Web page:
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19 hours ago, Jerry Friedman said:

I got one ID-ed as  C. tranquebarica at BugGuide back in... 2010.  This one looks a lot like it, but as I said, I'm not sure.

I really do like Tiger Beetles and I have photographed a number of species. I have had most of them id on a Facebook page for North America Tiger Beetles. I left Facebook and do not intend to return but prior to that I looked into getting a book but they want $80.00 for it. Which I thought was outrageous. I have not been on Bug Guide for some time but I always found it confusing and it took a long time to get ides.

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18 hours ago, Clip said:

I really do like Tiger Beetles and I have photographed a number of species. I have had most of them id on a Facebook page for North America Tiger Beetles. I left Facebook and do not intend to return but prior to that I looked into getting a book but they want $80.00 for it. Which I thought was outrageous. I have not been on Bug Guide for some time but I always found it confusing and it took a long time to get ides.

More nice beetles.

By the way, another way for you to get that dragon identified is to make a sign-in at Odonata Central and upload it there.  I think you'll get an answer pretty quickly.  (I'm starting to wonder whether it's a teneral (recently emerged) Western Pondhawk that confused me with its undeveloped colors.)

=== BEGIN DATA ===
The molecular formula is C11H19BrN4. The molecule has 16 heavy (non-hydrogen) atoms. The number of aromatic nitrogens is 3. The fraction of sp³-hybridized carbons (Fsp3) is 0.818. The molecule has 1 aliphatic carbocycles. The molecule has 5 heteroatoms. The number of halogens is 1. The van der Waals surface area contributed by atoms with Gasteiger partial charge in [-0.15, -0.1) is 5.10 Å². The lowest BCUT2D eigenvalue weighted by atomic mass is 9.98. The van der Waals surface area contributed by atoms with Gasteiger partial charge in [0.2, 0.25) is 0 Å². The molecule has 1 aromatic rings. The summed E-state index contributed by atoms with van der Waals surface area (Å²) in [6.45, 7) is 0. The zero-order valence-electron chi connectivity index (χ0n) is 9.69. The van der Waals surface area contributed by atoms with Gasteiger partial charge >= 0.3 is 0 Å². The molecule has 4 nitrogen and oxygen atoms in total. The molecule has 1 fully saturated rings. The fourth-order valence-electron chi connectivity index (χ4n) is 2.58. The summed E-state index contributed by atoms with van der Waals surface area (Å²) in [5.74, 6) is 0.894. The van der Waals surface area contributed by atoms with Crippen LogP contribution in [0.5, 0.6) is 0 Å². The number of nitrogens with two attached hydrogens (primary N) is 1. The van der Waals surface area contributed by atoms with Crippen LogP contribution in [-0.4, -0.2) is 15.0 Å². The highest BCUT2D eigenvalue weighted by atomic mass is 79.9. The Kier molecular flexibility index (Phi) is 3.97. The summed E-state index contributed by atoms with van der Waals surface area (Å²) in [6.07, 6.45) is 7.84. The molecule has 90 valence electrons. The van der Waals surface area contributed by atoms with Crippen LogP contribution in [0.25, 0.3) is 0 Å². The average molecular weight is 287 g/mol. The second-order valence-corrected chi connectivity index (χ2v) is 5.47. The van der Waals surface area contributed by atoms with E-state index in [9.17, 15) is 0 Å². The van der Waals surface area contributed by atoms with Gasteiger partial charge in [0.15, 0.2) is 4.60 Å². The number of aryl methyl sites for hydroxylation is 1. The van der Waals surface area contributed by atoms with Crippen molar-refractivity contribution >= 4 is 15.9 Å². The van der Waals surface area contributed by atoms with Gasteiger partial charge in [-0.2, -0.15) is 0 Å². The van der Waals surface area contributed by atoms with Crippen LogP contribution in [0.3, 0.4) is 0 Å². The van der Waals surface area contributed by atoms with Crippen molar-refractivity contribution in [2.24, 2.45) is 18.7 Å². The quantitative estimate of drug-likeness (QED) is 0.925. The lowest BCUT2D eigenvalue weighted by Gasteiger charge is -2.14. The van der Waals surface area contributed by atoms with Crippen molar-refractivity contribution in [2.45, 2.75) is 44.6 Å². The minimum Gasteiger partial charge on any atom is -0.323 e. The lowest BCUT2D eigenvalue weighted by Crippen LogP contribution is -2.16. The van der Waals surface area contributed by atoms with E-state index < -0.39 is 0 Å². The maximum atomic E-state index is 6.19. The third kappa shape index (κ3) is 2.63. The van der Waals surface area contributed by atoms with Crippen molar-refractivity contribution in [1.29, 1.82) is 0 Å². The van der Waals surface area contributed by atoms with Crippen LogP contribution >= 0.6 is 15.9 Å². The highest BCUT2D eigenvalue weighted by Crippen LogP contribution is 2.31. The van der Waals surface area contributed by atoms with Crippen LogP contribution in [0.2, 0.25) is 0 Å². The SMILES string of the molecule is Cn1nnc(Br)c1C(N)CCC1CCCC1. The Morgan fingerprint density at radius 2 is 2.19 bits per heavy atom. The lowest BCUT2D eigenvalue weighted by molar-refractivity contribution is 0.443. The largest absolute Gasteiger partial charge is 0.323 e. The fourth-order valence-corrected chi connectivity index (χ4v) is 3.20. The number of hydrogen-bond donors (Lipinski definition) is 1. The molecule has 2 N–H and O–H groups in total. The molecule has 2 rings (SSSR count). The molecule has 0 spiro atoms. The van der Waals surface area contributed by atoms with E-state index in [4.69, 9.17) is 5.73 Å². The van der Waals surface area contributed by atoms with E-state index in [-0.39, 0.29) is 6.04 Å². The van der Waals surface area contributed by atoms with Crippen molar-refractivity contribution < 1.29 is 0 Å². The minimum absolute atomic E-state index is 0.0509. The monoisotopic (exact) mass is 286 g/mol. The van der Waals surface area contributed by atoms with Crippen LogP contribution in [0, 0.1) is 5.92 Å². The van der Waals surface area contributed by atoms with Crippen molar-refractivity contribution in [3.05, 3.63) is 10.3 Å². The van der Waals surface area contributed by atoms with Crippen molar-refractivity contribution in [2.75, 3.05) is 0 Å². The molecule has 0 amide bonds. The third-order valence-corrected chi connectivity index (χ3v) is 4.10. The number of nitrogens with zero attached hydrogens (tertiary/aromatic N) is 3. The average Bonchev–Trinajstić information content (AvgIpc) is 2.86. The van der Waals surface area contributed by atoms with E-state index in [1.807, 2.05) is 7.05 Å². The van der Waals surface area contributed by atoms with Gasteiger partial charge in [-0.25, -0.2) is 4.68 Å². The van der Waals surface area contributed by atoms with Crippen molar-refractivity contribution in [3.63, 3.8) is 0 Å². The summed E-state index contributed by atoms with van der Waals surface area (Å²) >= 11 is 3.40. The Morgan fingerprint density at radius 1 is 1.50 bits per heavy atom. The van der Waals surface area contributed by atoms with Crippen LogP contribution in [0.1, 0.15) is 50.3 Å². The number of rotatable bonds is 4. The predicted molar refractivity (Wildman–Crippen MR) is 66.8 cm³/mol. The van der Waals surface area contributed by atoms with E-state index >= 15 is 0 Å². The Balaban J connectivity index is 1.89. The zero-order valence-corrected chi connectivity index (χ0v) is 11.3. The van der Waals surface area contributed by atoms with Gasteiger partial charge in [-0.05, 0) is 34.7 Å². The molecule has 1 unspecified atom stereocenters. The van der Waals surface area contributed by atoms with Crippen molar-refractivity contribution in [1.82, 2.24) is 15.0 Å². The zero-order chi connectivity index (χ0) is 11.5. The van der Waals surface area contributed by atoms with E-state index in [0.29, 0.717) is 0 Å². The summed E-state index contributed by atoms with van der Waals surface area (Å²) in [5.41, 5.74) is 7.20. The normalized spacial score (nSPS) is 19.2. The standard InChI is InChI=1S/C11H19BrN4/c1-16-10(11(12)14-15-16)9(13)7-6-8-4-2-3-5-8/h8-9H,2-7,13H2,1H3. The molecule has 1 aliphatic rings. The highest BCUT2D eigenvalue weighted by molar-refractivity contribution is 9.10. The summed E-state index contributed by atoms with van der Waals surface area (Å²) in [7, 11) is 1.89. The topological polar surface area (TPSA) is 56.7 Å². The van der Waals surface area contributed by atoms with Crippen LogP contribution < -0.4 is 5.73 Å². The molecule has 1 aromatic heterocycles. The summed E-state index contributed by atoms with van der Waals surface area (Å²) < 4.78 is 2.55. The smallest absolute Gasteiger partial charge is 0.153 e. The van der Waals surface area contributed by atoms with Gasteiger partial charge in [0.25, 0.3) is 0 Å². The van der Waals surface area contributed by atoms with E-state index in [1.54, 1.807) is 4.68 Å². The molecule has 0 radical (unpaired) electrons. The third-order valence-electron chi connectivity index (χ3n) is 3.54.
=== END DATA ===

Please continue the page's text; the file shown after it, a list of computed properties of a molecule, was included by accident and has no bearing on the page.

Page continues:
I don't think there's a Cicindelidae Central though.

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19 hours ago, BirdNrd said:

Anyone know what these are?

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The first one looks like a sister, and if it was in California, I'm going to guess California Sister.  

California Sister Butterfly, Adelpha californica

 

The second looks like some kind of skipper. Also it has a jack-o-lantern face on the back (specifically on the hindwings).

 

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On 5/9/2021 at 8:17 AM, Kevin said:

Any Ids would be welcome!

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There are about 10,000 species of moths in the U.S. and Canada, mostly "micromoths".  One of the best birders I know is also into butterflies and dragonflies.  His wife told him that if he got into moths, she'd divorce him.

Which is a long way of saying that I have no idea what these are.  Well, almost no idea.  The big black and gray one looks like some sphinx moths.  There are probably good places to get these beasts, especially the bigger and more distinctive ones, identified.

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8 hours ago, xpoetmarcr said:

Tule bluet damselfly

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Nice shot, but a very difficult ID.  Paulson says female Tule Bluet can be distinguished from Arroyo, Familiar, River, Hagen's, and Marsh Bluets "only by looking at mesostigmal plates in hand."  Female Boreal and Northern Bluets are also very similar.  Of course, maybe only one of these species occurs where you took the picture.

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2 hours ago, Jerry Friedman said:

Nice shot, but a very difficult ID.  Paulson says female Tule Bluet can be distinguished from Arroyo, Familiar, River, Hagen's, and Marsh Bluets "only by looking at mesostigmal plates in hand."  Female Boreal and Northern Bluets are also very similar.  Of course, maybe only one of these species occurs where you took the picture.

I'm not an expert, and it was the closest ID that I could find. I'm willing to be corrected, of course. 

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10 hours ago, xpoetmarcr said:

I'm not an expert, and it was the closest ID that I could find. I'm willing to be corrected, of course. 

For female bluets, you often have to go with "Bluet sp", I'd say.  The male Tule Bluet does have a similar pattern on the abdomen, which is more distinctive for males.

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